66

How can I check if a variable is currently an integer type? I've looked for some sort of resource for this and I think the === operator is important, but I'm not sure how to check if a variable is an Integer (or an Array for that matter)

  • 7
    == checks for value equality, === checks for value and type equality. "1" == 1 would be true, "1" === 1 would be false – Kai Dec 22 '10 at 23:22
110

A variable will never be an integer type in JavaScript — it doesn't distinguish between different types of Number.

You can test if the variable contains a number, and if that number is an integer.

(typeof foo === "number") && Math.floor(foo) === foo

If the variable might be a string containing an integer and you want to see if that is the case:

foo == parseInt(foo, 10)
  • 2
    you can also use isNaN(foo) w3schools.com/jsref/jsref_NaN.asp instead of typeof – m4tt1mus Dec 22 '10 at 23:29
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    "it doesn't distinguish between different types of Number" That's because there are no different types of Number. All numeric values in JS are 64-bit floats. – NullUserException Oct 7 '12 at 6:54
  • 1
    @NullUserException — That's what I said. – Quentin Oct 7 '12 at 10:09
  • If you're using jQuery, you can use it's $.type() function. Ex. $.type("1") # => "string" – Andrei Jul 9 '13 at 21:44
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    This answer should be updated as it's inconsistent with the ECMAScript 2015 Number.isInteger function. It should return false for Infinity, not true. – RobG Nov 22 '15 at 23:20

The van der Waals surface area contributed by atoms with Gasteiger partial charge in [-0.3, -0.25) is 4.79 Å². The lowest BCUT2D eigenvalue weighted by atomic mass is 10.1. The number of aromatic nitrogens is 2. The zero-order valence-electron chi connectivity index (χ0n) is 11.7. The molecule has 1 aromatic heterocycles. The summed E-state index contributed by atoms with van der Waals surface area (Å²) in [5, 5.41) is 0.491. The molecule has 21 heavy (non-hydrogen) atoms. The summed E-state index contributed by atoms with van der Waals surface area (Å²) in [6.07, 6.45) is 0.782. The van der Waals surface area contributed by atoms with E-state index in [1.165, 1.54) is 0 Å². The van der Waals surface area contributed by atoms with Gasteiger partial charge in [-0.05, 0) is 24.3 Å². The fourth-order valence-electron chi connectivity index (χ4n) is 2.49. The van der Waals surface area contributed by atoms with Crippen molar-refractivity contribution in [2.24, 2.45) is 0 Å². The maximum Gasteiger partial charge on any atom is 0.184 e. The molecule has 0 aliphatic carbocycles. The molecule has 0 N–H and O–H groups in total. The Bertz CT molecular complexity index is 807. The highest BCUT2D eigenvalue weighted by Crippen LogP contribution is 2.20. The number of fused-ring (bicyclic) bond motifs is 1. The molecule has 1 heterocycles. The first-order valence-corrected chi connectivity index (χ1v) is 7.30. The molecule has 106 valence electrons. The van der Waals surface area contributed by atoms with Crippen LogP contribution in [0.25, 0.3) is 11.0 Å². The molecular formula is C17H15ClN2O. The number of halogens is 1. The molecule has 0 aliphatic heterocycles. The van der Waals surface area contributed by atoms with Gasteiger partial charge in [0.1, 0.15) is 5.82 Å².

11

These days, ECMAScript 6 (ECMA-262) is "in the house". Use Number.isInteger(x) to ask the question you want to ask with respect to the type of x:

js> var x = 3
js> Number.isInteger(x)
true
js> var y = 3.1
js> Number.isInteger(y)
false
6

A number is an integer if its modulo %1 is 0-

function isInt(n){
    return (typeof n== 'number' && n%1== 0);
}

This is only as good as javascript gets- say +- ten to the 15th.

isInt(Math.pow(2,50)+.1) returns true, as does Math.pow(2,50)+.1 == Math.pow(2,50)

0

I know you're interested in Integer numbers so I won't re answer that but if you ever wanted to check for Floating Point numbers you could do this.

function isFloat( x )
{
    return ( typeof x === "number" && Math.abs( x % 1 ) > 0);
}

Note: This MAY treat numbers ending in .0 (or any logically equivalent number of 0's) as an INTEGER. It actually needs a floating point precision error to occur to detect the floating point values in that case.

Ex.

alert(isFloat(5.2));   //returns true
alert(isFloat(5));     //returns false
alert(isFloat(5.0));   //return could be either true or false
0

Quite a few utility libraries such as YourJS offer functions for determining if something is an array or if something is an integer or a lot of other types as well. YourJS defines isInt by checking if the value is a number and then if it is divisible by 1:

function isInt(x) {
  return typeOf(x, 'Number') && x % 1 == 0;
}

The above snippet was taken from this YourJS snippet and thusly only works because typeOf is defined by the library. You can download a minimalistic version of YourJS which mainly only has type checking functions such as typeOf(), isInt() and isArray(): http://yourjs.com/snippets/build/34,2

0

You may also have a look on Runtyper - a tool that performs type checking of operands in === (and other operations).
For your example, if you have strict comparison x === y and x = 123, y = "123", it will automatically check typeof x, typeof y and show warning in console:

Strict compare of different types: 123 (number) === "123" (string)

0

Try this code:

 alert(typeof(1) == "number");

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